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School Principal Evaluation by Student Growth

Using test scores to measure teacher performance is about as contentious a topic as any in education.  In 2010, when the Illinois legislature passed a law requiring school districts to use data and indicators of student growth to evaluate the performance of principals, there was no surprise that principals were initially hesitant.

Research from MEd Measurement, Evaluation, Statistics and Assessment (MESA) student Jennifer Darling found that districts using growth measures for more than a year were almost universally pleased with the outcomes.  She sampled early adopter schools, meeting with principals in schools to gauge school culture and climate and how principals were using student growth measures to improve their own performance and their schools.

“Some principals were hesitant to say anything, but once they started talking about the cool things they were doing with the data, you could see them relax and get excited about the fact it was impacting student learning,” Darling said.

Working with her advisor, Carol Myford, PhD, associate professor of educational psychology, Darling surveyed principals on their reactions to PERA, how growth measures are used in their schools, professional development associated with growth measures, how growth is used in evaluations, how much student growth is discussed in the school culture and uses for growth measures outside of evaluations.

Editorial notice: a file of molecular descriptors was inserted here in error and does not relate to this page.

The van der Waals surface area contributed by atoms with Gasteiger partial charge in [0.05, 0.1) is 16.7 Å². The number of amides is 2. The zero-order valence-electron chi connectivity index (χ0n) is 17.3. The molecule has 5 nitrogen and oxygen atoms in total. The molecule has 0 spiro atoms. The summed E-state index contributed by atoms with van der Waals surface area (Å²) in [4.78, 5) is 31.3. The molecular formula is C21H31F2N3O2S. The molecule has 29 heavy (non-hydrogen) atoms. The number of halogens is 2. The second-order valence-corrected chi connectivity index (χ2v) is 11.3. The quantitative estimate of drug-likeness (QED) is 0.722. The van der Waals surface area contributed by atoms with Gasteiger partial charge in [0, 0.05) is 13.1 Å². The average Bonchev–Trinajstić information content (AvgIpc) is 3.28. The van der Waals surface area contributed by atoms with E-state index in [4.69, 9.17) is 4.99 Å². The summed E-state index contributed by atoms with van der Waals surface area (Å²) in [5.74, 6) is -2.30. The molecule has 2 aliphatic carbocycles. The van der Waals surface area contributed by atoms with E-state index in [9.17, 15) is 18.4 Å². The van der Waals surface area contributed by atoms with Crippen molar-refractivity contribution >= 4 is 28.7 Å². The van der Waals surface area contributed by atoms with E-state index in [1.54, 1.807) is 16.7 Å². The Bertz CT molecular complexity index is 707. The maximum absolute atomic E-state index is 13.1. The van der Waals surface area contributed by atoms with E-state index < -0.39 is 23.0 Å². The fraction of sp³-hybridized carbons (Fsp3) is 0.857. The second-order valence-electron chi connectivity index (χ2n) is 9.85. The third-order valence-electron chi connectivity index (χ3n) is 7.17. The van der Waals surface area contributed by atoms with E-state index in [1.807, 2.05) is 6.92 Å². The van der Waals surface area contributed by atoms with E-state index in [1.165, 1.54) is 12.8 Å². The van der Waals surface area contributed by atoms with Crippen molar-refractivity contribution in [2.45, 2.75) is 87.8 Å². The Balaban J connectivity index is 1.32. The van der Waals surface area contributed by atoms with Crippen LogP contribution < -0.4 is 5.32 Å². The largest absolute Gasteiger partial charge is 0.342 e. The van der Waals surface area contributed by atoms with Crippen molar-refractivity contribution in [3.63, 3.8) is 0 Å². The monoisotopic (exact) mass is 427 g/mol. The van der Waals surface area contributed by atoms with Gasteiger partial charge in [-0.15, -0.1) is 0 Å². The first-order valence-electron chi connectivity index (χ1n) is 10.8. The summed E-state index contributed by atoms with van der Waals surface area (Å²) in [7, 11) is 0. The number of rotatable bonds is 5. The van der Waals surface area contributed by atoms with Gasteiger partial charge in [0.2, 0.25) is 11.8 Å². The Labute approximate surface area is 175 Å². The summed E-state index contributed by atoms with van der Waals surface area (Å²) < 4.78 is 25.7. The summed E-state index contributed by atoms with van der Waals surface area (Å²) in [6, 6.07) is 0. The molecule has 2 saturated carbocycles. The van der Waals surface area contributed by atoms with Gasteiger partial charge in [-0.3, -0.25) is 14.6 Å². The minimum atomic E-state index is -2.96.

She said principals were generally pleased that districts were free to choose how they would use growth measures in evaluations.  Most felt that districts were supporting principals by using growth measures as an assessment tool rather than a punitive tool.  School leaders are using the opportunity to measure present student achievement measures against historical norms to identify areas in need of improvement.  Principals also said they benefited from learning what areas their peers were successful in.  The use of growth measures has spurred conversation between principals to build a compendium of best practices across districts.

“There is excitement among principals about being able to talk to kids and spend time on social-emotional learning,” Darling said. “To see a number and have something concrete, it’s helping to get them talking and learning more about their kids in a different way.”

Darling hopes to continue her research at the doctoral level and hopes to continue focusing on student growth.  She is curious how student growth impacts the learning environment, particularly how growth measures can assist in pinpointing students and building individualized instruction.  As the principal evaluation law comes into full effect, Darling hopes to expand her data set to conduct a larger study across a number of districts.